The Golden State Warriors just completed the greatest season in NBA regular-season history.
After beating the Memphis Grizzlies on Wednesday night, 125-104, the Warriors finished 73-9, the best regular-season record the NBA has seen. It beat the 1995-96 Chicago Bulls’ previous best mark of 72-10.
Nobody saw this season from the Warriors coming. After going 67-15 last year, winning the Western Conference with ease, and going generally unchallenged through the playoffs and winning the championship, it seemed hard for the Warriors to get better. Stephen Curry admitted to Yahoo’s Michael Lee that while he thought the team might be more cohesive this season, he didn’t expect to surpass last season’s win total.
The Warriors’ ascension can’t be traced to any one factor. At work is the game-breaking shooting of Stephen Curry, the versatility of Draymond Green, the genius and long-cultivated work of Steve Kerr, the open-air culture throughout the organisation, and some nailed roster moves along the way.
And as is the case on any successful team, there is a lot of luck and timing involved.
Curry, the face of the Warriors, exemplifies this. That Curry landed with the Warriors in the first place is a minor miracle.
Before the 2009 draft, Curry was considered a top-10 pick, but one who might struggle with defence and athleticism in the NBA. He was also angling for a way to the New York Knicks. The Knicks, with the eighth pick in the draft that year, had to hope Curry would slip through the cracks, while Curry and his camp had tried to avoid teams who might take him earlier, going as far as to refuse working out for them.
Amazingly, the Minnesota Timberwolves had the fifth and sixth picks in the draft — and passed over Curry twice. Instead, they drafted Ricky Rubio and Jonny Flynn, the latter of whom is now out of the NBA. The Warriors came in at No. 7 and took Curry, despite already possessing a combo guard in Monta Ellis, and despite Curry’s wishes.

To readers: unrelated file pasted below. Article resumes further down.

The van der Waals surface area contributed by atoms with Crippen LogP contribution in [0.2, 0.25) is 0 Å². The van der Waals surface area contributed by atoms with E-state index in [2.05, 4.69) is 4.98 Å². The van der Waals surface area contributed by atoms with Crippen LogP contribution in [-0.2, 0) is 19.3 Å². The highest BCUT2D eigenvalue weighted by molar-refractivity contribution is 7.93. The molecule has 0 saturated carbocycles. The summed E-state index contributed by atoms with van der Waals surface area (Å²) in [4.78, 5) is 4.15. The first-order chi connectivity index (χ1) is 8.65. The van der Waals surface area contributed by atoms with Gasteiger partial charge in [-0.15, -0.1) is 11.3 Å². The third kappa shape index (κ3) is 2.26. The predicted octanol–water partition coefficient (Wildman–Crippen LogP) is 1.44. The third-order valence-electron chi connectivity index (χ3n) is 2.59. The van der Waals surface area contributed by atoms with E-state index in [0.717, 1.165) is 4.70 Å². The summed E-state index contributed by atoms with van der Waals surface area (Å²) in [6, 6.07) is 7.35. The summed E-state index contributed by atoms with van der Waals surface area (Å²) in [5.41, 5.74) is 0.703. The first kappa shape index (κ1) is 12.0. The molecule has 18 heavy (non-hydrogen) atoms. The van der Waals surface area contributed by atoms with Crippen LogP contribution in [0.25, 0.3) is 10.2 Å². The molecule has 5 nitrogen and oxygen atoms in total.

Curry still almost didn’t end up in Golden State. Steve Kerr, now the Warriors head coach, was the Phoenix Suns GM at the time and said Suns and Warriors had a trade in place that would have sent the seventh pick to the Suns — they wanted Curry. However, when Curry fell into the Warriors’ laps and made it past Minnesota, the Warriors reneged on the deal and took him.
There are also breaks that had to go Golden State’s way with Curry. His talent was evident from the get-go, but in his third season, his career seemed in jeopardy due to recurring ankle injuries.
As ESPN’s Pablo Torre detailed this year, those ankle issues — which led to an extremely team-friendly, four-year, $44 million deal that Curry is still locked into — may have been the best thing to happen to Curry. After an ankle surgery, Curry had to re-work the way he moved. He had to strengthen his legs and core, become more explosive, and less reliant on his ankles for his shifty movement. It’s helped.
Curry has taken over the NBA. He’s having the best year of his career and posting one of the best scoring seasons the NBA has seen, averaging 30 points per game on 50% shooting — 45% from 3-point range — to go with five rebounds and nearly seven assists per game. He’s broken his own record for made threes and changed the way offenses and defences behave across the league. He’s such an obvious choice as repeat MVP that there’s more debate over who could be runner-up MVP.
Much like it was impossible to see this Warriors season coming, it was also impossible to predict Curry reaching these heights after an MVP season. As Warriors assistant coach Luke Walton told Business Insider, Curry has improved to a level he didn’t see coming.
“It’s tough to imagine that he can play any better than he’s playing,” Walton said in a recent interview. “But you could have said the same last year when he won MVP of the league, and he came back and he’s an even better player now. To put the limit on him that says he can’t play any better than he is, I would never do that.”